Guatemala: Investigation Reveals Rosenberg Masterminded His Own Murder

On January 12, Guatemalan society was shaken with an unpopular revelation. After an exhaustive investigation conducted by 300 investigators from 11 countries, the International Commission against Impunity in Guatemala (known by its Spanish acronym CICIG) announced in a public press conference streamed on its website, that Guatemalan lawyer Rodrigo Rosenberg masterminded his own murder, clearing President Álvaro Colom, who was accused by Rosenberg of being behind the murder in a videotape left and released after his death. In the video, Rosenberg claimed he had all of the evidence to back his claim, but the CICIG investigation did not find any proof.

President Colom by Gobierno de Guatemala under a Creative Commons License

President Colom by Gobierno de Guatemala under a Creative Commons License

The CICIG explained (.pdf format) that it was Rosenberg who made all of the arrangements that led to his death on May 10. According to CICIG information, Rosenberg contacted relatives to help him hire a hit man to “take care” of someone who was threatening him. However, neither the hit man nor the relatives knew that the person Rosebenberg wanted to be murdered was actually himself.

One of the theories for this is that Rosenberg was severely depressed over the death of his mother, an ongoing divorce, and over the murders of one his clients Khalil Musa, and his daughter Marjorie, with whom he had a romantic relationship. He had hoped that the video would cause a wave of reactions that would lead to the investigation in the murders. It is believed that Rosenberg was convinced that the government was behind their murders, but frustrated that nothing had been done about them.

The hypothesis is being accepted by the international community, the judge in the case, and most Guatemalans. However, it might seem to be too strange or illogical of a scenario, especially for those who organized a whole movement around Rosenberg and his accusations against the President. Rosenberg had been considered a martyr of a cause and which polarized Guatemalan society last March, as explained by James Rodríguez of the blog Mi Mundo.

Rodrigo Rosenberg by Todo por mi Guate under a Creative Commons License

Rodrigo Rosenberg by Todo por mi Guate under a Creative Commons License

Websites like Fuera Colom (Get Out Colom) (now suspended), Facebook groups like Un Joven Más (One More Young Person) which also had a blog , blogs like Renuncie Presidente Colom (President Colom, Resign) and hashtags like #fueracolom were used by hundreds of teenagers and young adults during May and June 2009.

The blogger at Nueva America Central [es] does not believe the investigation's conclusion:

Sea o no cierta la teoría propugnada por la CICIG, a mí me parece de lo más increíble. Que este padre de familia, abogado exitoso, haya contratado sicarios para que lo balacearan y así promover un fin político indefinible, es tan inverosímil que no pasaría como trama en una producción de Hollywood.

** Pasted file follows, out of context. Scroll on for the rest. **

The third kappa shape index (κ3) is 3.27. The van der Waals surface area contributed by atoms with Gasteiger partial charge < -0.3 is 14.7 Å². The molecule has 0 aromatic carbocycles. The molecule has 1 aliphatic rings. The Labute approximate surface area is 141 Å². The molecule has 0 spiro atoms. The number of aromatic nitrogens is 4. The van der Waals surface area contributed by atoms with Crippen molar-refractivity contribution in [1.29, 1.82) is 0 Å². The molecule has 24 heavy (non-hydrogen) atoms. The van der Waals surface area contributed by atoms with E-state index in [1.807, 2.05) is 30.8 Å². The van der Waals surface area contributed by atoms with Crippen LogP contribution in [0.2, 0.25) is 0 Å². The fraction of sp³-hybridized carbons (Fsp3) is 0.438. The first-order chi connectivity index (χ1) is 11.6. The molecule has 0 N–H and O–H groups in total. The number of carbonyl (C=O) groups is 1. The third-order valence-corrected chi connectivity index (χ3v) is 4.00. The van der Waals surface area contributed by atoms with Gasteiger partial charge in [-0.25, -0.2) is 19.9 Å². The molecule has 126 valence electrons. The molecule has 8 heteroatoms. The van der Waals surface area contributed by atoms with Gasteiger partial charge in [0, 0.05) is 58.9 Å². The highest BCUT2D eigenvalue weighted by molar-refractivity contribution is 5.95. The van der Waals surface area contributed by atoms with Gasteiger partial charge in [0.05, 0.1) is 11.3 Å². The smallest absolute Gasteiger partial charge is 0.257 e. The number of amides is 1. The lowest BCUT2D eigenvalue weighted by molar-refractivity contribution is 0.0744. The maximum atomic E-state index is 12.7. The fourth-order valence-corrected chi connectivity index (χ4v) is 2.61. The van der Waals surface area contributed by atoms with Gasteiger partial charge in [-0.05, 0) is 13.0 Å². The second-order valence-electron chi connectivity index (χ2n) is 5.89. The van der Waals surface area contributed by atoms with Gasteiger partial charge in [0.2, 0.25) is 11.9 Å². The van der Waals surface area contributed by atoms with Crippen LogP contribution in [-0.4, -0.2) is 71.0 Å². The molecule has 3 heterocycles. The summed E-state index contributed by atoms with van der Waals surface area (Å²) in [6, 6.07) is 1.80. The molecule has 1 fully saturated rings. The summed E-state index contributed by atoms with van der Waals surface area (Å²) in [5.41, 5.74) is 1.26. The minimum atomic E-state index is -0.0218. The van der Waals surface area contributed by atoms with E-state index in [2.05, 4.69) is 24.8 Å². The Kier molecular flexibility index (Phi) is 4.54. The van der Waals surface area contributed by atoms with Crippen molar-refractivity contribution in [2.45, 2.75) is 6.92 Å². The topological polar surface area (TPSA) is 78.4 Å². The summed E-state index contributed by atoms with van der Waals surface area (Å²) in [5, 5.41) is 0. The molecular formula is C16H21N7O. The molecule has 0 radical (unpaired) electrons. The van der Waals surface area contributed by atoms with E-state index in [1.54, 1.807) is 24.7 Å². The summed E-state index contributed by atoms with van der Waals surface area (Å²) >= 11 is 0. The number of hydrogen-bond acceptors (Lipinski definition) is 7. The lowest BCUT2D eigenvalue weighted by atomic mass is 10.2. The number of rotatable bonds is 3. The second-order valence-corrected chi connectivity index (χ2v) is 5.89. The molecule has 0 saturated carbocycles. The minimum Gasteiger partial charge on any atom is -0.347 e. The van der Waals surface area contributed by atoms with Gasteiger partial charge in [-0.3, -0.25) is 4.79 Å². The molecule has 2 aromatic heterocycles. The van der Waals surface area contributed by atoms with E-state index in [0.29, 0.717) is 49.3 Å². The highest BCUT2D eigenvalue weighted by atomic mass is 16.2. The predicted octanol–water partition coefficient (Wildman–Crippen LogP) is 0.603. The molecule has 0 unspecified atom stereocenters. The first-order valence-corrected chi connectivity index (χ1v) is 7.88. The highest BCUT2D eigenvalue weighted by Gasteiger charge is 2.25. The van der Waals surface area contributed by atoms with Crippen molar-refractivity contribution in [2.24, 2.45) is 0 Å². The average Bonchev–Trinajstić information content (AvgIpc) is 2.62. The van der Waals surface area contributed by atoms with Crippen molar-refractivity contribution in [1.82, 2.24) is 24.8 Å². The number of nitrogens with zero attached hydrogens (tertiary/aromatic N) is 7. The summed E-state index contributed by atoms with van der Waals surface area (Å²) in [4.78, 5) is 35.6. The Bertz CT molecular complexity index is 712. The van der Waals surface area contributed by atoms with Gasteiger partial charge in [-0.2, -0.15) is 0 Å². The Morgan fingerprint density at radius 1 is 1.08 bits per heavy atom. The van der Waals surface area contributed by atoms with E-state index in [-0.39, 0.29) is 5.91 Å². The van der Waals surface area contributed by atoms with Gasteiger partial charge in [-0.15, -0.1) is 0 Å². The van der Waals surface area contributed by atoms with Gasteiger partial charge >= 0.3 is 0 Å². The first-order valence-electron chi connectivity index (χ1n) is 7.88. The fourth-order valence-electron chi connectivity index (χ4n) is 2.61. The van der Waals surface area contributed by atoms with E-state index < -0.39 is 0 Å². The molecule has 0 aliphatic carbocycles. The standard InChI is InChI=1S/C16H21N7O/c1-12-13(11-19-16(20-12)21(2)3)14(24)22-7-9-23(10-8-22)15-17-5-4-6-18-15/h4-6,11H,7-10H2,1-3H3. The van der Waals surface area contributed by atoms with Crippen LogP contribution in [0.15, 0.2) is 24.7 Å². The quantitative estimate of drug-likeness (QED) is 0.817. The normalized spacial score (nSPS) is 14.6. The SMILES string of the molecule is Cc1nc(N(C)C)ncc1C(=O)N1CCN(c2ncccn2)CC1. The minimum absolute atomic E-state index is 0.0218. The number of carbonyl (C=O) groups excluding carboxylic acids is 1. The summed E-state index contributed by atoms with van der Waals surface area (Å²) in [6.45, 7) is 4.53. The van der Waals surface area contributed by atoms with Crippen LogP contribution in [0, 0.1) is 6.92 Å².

Whether or not the theory advocated by the CICIG is true, it appears to me to be most unbelievable. That this parent, successful lawyer, had hired hitmen to shoot him and lead to an indefinite political end, it is unlikely that it would not even be believable as a plot in a Hollywood production.

Luis Figueroa of the blog Carpe Diem [es] still has many unanswered questions about the case, such as ‘who really killed Khalil and Marjorie Musa, and why?’ El Chacal also has many questions [es], such as who ended up being the liar, who came out ahead, and who took advantage of the situation.

However, Martín Rodríguez of El Blog de Wachik'aj [es] is convinced that the CICIG's investigation is spotless adding that “the clarification of the case should politically reconcile the country, but it is not.” Perhaps it is not being reconciled because that in a country with 96.5% impunity, past perpetrators of atrocities and massacres, it is quite understandable that people just do not trust the legal system anymore. In a country where one of the bloodiest armed conflicts took place, scars from the past are still fresh. In a highly unequal country, polarization is natural, but is not the way to solve the problems. As the bloggerTo the Roots [s] expresses:

Impunity is not a left-right thing. Democracy is a virtue that has been strangled out by the ten percent that have ruled Guatemala for centuries. The inequalities of the 1980s persist today, along with the poverty, the violence, incredibly poor race relations and the political instability. The left and right paint themselves as if they were in a quixotic race to freedom with the other standing in the way – yet it is the culture of impunity, of crimes committed by the government of Guatemala that is the problem.


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